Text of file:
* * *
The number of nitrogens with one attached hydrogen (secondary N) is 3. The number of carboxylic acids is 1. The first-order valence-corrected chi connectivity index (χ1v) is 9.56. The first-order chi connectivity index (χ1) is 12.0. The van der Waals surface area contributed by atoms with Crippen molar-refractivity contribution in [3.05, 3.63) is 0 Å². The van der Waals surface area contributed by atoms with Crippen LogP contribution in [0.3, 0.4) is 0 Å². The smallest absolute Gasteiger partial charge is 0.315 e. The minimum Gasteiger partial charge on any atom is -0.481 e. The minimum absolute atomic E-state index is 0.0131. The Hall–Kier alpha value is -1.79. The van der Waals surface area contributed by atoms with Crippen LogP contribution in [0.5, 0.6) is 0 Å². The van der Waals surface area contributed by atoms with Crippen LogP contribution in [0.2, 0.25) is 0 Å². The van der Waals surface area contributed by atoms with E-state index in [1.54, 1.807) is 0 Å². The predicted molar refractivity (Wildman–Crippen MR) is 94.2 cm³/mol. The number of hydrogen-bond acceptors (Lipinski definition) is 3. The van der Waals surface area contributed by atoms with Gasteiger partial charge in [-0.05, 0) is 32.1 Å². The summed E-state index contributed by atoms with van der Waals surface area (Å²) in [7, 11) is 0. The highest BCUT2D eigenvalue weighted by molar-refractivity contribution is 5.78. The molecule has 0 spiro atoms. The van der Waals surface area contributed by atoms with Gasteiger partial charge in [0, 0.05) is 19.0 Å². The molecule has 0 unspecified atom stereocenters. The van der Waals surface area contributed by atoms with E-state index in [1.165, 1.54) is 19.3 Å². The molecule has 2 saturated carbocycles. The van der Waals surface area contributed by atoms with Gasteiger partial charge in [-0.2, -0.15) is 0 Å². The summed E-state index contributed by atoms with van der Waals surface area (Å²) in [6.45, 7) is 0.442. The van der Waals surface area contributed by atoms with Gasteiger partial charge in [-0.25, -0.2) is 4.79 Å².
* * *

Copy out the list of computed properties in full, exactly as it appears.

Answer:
The number of nitrogens with one attached hydrogen (secondary N) is 3. The number of carboxylic acids is 1. The first-order valence-corrected chi connectivity index (χ1v) is 9.56. The first-order chi connectivity index (χ1) is 12.0. The van der Waals surface area contributed by atoms with Crippen molar-refractivity contribution in [3.05, 3.63) is 0 Å². The van der Waals surface area contributed by atoms with Crippen LogP contribution in [0.3, 0.4) is 0 Å². The smallest absolute Gasteiger partial charge is 0.315 e. The minimum Gasteiger partial charge on any atom is -0.481 e. The minimum absolute atomic E-state index is 0.0131. The Hall–Kier alpha value is -1.79. The van der Waals surface area contributed by atoms with Crippen LogP contribution in [0.5, 0.6) is 0 Å². The van der Waals surface area contributed by atoms with Crippen LogP contribution in [0.2, 0.25) is 0 Å². The van der Waals surface area contributed by atoms with E-state index in [1.54, 1.807) is 0 Å². The predicted molar refractivity (Wildman–Crippen MR) is 94.2 cm³/mol. The number of hydrogen-bond acceptors (Lipinski definition) is 3. The van der Waals surface area contributed by atoms with Gasteiger partial charge in [-0.05, 0) is 32.1 Å². The summed E-state index contributed by atoms with van der Waals surface area (Å²) in [7, 11) is 0. The highest BCUT2D eigenvalue weighted by molar-refractivity contribution is 5.78. The molecule has 0 spiro atoms. The van der Waals surface area contributed by atoms with Gasteiger partial charge in [0, 0.05) is 19.0 Å². The molecule has 0 unspecified atom stereocenters. The van der Waals surface area contributed by atoms with E-state index in [1.165, 1.54) is 19.3 Å². The molecule has 2 saturated carbocycles. The van der Waals surface area contributed by atoms with Gasteiger partial charge in [-0.2, -0.15) is 0 Å². The summed E-state index contributed by atoms with van der Waals surface area (Å²) in [6.45, 7) is 0.442. The van der Waals surface area contributed by atoms with Gasteiger partial charge in [-0.25, -0.2) is 4.79 Å².